Chicago Cubs

Chicago Cubs starting pitcher Jason Hammel pitches in the first inning against the Pittsburgh Pirates at Wrigley Field in Chicago on Sunday, June 22, 2014. (Jose M. Osorio / Chicago Tribune / June 22, 2014)

Editor's note: It's a question many Chicagoans can answer at length: Why did you choose to root for the Cubs or White Sox? While both teams will find it difficult—if not impossible—to reach the postseason in 2014, this summer's a good time to count your baseball blessings. To that end, RedEye asked contributors Andy Frye and Evan F. Moore to explain how their allegiances formed, and to step out of their comfort zone and compliment the "other" team.

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Shortly after I moved from the East Coast to Lakeview 20 years ago, I used to gripe every time the Cubs had a night game. As if parking wasn't bad enough north of Diversey Avenue, night games made it more hectic.

I'd grumble about Bleacher Chic (as I called it) and that Cubs fans came to Wrigley mostly for the fun time experience, to drink beer, but not necessarily to watch baseball. "At least the Cubs could win some games for once," I complained, squeaking my Hyundai between parked cars.

But by living near the Friendly Confines, I eventually came to learn something. The Cubs have the ability to tug on your heart strings. Once you move to town you gradually become a local. Then on the North Side, even the most indifferent transient is first welcomed as a casual friend, ultimately becomes a fan, and then an enthusiast. It's really not difficult to become a Cubs disciple by immersion.

Cubs fans—both those from birth and by inclination—get ridiculed for a lot. Not only because our team hasn't won the World Series since 1908, but for following second-rate baseball. Others criticize us as fair-weather fans, or call us Saab-driving, brie-eating yuppie loons. The Curse of the Billy Goat and ghosts of Steve Bartman allegedly haunt us. And those of us originally from outside Chicago get lampooned because, just like Cubs pitchers, we "don't know where home is." Some even say home will eventually be in Rosemont.

But one special thing about this team is probably a throwback to the days of old: The Cubs are more than just nine guys on the field. They are Chicago. The Cubs are Wrigleyville and more, and the experience of being a Cubs fan is about feeling the experience of the game, the ballpark and the neighborhood, whether or not you live in Wrigleyville.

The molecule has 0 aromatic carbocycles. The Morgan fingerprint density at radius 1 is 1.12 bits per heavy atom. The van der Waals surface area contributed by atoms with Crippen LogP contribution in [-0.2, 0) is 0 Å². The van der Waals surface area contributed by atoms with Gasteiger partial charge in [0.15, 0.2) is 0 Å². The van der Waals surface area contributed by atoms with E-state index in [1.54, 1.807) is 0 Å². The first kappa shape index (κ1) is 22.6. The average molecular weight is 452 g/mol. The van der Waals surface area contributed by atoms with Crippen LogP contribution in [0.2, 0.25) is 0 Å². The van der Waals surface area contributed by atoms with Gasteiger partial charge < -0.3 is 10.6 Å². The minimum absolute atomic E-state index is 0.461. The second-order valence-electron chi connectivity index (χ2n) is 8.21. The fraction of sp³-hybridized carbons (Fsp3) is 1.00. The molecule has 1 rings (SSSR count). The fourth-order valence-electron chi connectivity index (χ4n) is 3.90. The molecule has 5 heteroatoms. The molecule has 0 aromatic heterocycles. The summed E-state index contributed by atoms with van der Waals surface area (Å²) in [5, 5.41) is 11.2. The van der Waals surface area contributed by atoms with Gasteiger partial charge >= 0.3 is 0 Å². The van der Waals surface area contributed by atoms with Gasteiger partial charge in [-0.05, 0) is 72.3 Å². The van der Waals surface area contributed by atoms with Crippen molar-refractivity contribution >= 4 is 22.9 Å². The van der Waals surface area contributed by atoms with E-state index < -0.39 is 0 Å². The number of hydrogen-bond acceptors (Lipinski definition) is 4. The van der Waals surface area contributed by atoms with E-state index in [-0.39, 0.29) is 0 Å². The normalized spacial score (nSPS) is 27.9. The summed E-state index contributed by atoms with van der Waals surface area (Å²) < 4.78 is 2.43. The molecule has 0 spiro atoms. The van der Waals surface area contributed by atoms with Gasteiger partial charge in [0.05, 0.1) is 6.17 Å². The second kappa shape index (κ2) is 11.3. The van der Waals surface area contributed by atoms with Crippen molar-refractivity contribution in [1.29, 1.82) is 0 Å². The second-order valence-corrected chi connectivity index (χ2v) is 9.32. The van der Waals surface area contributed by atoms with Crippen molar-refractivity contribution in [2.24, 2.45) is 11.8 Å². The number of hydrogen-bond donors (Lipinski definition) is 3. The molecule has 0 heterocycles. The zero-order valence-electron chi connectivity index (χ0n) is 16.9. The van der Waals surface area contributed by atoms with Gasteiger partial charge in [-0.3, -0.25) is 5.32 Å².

Just the same, the few times a year the Cubs and Sox play is special. To me, being partisan to one team is a noble venture, and baseball-related trash talk is divine. And as a Cubs fan, I love to see Sox devotees come out and enjoy the game in our house, even if they are at times critical and the Sox beat the pinstriped pants off the Cubs. The energy of it all makes it special, and this two-team rivalry is something few U.S. cities get to delight in.

Perhaps the best thing about the fact that both teams currently stink is that the rivalry alone brings out the best in the city. It makes life in Chicago much more rewarding.

I'd rather eat and drink like a Sox fan 

Wrigleyville and Bridgeport are vastly different neighborhoods. But once you get inside the ballpark, one major difference is food and drink. As a Cubs fan, I've always maintained that the Sox have better offerings.

Fans from both sides of Chicago baseball have long argued over who started drinking Old Style at the ball park first. What's more important is that the selection for beer lovers is far superior at the Cell, where brands like Leinenkugel, Corona and some regional favorites often supplement the big name macrobrews on tap.

To top it off, the Sox have put equal effort into the menus for food. U.S. Cellular Field is very forward-thinking about its options for fans with special dietary preferences, and the White Sox's website makes no bones about its gluten-free menu choices and commitment "to offer gluten free alternatives at U.S. Cellular Field." Shhh! Just don't tell Sox fans how fancy they are!

No sushi is made at either ballpark (yet).

Andy Frye is a RedEye special contributor.